Companies House liable for mistakenly saying Company had been wound up
Companies House has been held responsible for the financial collapse of Taylor & Sons Ltd, of Cardiff, a 124 year old engineering company. On 20 February 2009, Companies House mistakenly recorded on the register that a winding up order had been made against it. But there was a typo; it was an entirely unconnected company with a very similar name, “Taylor & Son Ltd” that had been wound up. After 3 days the error had been corrected. By then it was too late.
Companies House had sold the records to credit reference agencies. Customers and suppliers wouldn’t trade with the blameless and solvent Taylor & Sons Ltd; they lost business, income and credit. Within two months the business, which employed 250 people collapsed and it was forced in to Administration.
The Co-Owner and managing director of Taylor & Sons Ltd, Philip Sebrey took proceedings against Companies House, an executive agency of the Department of Business, Innovation and Skills. His claim was based on the law of negligence, which has been developing continuously since the leading 1963 Case of Hedley Byrne v Heller[i], extending the law of negligence. Where a careless statement is made which causes economic loss, the victim can claim damages. That now includes cases involving the careless exercise of statutory powers.
After a 4 year battle, the claim for compensation succeeded. Sebry v Companies House  EWHC 115[ii]. Although damages have not yet been decided, the claim is for approximately £8m.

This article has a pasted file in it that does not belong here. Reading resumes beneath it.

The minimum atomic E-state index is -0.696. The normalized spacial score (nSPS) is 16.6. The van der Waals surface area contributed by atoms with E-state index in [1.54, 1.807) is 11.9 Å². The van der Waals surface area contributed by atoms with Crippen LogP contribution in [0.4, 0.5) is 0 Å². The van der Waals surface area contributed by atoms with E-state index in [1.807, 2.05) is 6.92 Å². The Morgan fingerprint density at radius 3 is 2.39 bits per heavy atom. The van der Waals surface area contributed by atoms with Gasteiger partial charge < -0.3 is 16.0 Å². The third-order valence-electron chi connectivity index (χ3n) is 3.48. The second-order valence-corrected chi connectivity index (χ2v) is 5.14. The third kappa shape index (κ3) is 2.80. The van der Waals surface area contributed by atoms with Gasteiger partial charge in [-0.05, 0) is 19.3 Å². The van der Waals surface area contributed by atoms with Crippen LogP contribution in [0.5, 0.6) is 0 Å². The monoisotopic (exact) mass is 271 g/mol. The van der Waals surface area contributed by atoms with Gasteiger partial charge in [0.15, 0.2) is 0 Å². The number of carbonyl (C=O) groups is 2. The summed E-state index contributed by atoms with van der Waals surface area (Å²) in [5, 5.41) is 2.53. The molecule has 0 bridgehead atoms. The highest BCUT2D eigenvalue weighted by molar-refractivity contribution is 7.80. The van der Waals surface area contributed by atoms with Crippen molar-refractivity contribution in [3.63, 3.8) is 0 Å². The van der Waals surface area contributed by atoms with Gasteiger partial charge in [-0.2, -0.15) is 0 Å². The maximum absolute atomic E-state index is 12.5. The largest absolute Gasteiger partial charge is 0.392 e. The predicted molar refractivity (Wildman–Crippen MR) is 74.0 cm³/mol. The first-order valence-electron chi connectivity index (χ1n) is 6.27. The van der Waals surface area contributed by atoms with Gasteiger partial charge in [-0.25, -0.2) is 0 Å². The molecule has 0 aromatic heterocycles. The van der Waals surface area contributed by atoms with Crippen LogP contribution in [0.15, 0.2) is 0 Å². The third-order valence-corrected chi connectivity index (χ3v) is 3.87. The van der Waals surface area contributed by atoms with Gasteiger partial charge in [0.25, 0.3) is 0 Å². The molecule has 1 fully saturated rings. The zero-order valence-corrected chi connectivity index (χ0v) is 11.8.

The Judge, Mr Justice Edis said that the long standing 3 stage test in Caparo[iii] applied:
- Forseeability: this was “obvious”
- Proximity: the duty was owed to one individual company whose identity was readily discoverable. To say that it was also owed to every other company on the Register is only to say for example that a hospital owes a duty to each patient which it treats, and may come to owe duties to many thousands of people in the course of a year. Whilst true, this is not a reason for denying that the hospital ever owes any duty. Very large organisations such as hospitals who impact on the wellbeing of a very large number of people owe a very large number of duties to a very large number of people. The class is limited and its members ascertainable at the stage when treatment is given
- Whether it is fair, just and reasonable to impose a duty: The Judge could find no proper ground on which to conclude that it would not be fair, just and reasonable to impose a duty to avoid foreseeable harm to a sufficiently proximate victim.
“…..the Registrar owes a duty of care when entering a winding up order on the Register to take reasonable care to ensure that the Order is not registered against the wrong company. That duty is owed to any Company which is not in liquidation but which is wrongly recorded on the Register as having been wound up by order of the court. The duty extends to taking reasonable care to enter the Order on the record of the Company named in the Order, and not any other company. It does not extend to checking information supplied by third parties. It extends only to entering that information accurately on the Register….”
Ultimately, Edis J could see no legal principle or policy excusing Companies House for its negligence. Where there is a legal wrong, there ought to be a remedy. If Companies House had escaped liability, Mr Sebrey would have had no redress. The previous understanding of the law has been applied, and moderately extended under the doctrine of “incrementalism”.
For liability to be established, a claimant has to prove that it suffered losses directly as a result of reliance on a negligent misstatement. An executive agency carrying out a statutory function was not immune. However, the liability in these particular circumstances did not extend to other, less proximate or easily identifiable parties, including lenders and employees.
[i]  2AC 465
[iii] Caparo Industries v Dickman  2 AC 605